No Seoul, Brothers

Lone Star Funds' CEO John Grayken says his people ain't flying to Korea unless they can come back to Dallas, which is unlikely to happen--arrest warrants being what they are and all.

Almost from day one, Unfair Park's been following the doings--and undoings--of Lone Star Funds in South Korea; here's all you need to know and then some (and then some more). Short version...well, there is no short version, except to say SK officials want the downtown Dallas-based company to cough up two of its execs for questioning concerning the sale of Korea Exchange Bank, which Lone Star bought in 2003 and now wants to offload to South Korea's largest financial institution, Kookmin Bank, for some $7.4 billion. Hey, they just wanna talk about tax evasion and embezzlement. No biggie.

Well, seems today Lone Star done went and pissed off the South Koreans one more time. Looks like the company's vice chairman, Ellis Short, and general counsel, Michael Thomson, didn't show up in Seoul today, even though they received a summons from prosecutors there. Reports the Associated Press a short time ago: "It marks the sixth time that [the] Lone Star [executives] have failed to appear to answer a summons made in connection with the fund's 2003 acquisition of Korea Exchange Bank, said Chae Dong-wook of the Supreme Prosecutors' Office."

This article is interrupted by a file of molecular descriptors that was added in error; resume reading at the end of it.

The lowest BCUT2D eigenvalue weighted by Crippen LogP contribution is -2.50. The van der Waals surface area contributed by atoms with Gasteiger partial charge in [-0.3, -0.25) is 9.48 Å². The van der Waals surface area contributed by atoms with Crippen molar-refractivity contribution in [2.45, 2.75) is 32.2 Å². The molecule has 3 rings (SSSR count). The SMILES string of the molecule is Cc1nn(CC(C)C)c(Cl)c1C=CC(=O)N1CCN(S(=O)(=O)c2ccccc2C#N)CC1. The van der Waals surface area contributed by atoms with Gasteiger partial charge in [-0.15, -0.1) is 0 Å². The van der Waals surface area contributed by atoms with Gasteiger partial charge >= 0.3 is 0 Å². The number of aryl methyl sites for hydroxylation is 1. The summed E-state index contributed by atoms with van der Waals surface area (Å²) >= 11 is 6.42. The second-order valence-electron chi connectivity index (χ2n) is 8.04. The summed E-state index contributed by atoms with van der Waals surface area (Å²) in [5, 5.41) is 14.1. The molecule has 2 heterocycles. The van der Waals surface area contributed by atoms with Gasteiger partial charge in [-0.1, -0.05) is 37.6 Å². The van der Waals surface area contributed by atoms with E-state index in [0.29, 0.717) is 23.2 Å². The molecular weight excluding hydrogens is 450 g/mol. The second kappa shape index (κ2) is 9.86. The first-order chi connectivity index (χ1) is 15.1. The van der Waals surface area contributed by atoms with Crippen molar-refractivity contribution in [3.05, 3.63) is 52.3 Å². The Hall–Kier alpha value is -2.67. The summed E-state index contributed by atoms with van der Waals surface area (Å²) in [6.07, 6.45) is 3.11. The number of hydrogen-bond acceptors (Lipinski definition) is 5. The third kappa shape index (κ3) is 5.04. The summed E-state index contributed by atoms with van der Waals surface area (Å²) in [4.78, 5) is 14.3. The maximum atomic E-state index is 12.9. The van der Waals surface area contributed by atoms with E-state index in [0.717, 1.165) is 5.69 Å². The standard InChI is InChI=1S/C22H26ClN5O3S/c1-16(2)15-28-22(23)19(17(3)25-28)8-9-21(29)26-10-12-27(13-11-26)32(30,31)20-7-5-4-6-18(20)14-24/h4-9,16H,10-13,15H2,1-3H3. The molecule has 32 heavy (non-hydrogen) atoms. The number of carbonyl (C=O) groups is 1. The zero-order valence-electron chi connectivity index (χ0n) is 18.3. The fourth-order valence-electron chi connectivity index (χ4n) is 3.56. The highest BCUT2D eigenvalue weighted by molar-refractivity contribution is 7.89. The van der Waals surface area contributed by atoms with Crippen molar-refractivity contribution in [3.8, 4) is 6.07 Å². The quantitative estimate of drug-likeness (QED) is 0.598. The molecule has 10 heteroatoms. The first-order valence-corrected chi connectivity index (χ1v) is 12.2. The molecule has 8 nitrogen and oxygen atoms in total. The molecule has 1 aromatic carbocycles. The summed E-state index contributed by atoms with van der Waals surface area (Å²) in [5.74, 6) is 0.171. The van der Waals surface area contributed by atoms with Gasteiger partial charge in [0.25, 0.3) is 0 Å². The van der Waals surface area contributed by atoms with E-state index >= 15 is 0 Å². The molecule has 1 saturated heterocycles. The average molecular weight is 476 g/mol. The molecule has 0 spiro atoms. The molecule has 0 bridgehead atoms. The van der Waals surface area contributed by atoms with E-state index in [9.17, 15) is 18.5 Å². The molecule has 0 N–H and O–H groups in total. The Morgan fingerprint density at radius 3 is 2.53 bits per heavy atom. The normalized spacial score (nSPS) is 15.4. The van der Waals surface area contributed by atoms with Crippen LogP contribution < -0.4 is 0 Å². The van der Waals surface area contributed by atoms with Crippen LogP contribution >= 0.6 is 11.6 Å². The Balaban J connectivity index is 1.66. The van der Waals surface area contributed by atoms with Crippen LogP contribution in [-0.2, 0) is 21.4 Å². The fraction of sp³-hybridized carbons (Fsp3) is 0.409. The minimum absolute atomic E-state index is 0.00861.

South Korean officials with the SPO are now issuing arrest warrants for the two men. Whoops.

But, like, 10 minutes ago, Lone Star's chairman John Grayken issued a statement insisting that the South Koreans' characterization of Short and Thomson's failure to show in Seoul is "misleading and inflammatory." He says the two men "have repeatedly offered to travel to Korea for further questioning in connection with the SPO's ongoing investigation, provided they are permitted to leave after they have answered the SPO's questions."

The arrest warrants kinda suggest that ain't gonna happen. So developing. --Robert Wilonsky

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Robert Wilonsky
Contact: Robert Wilonsky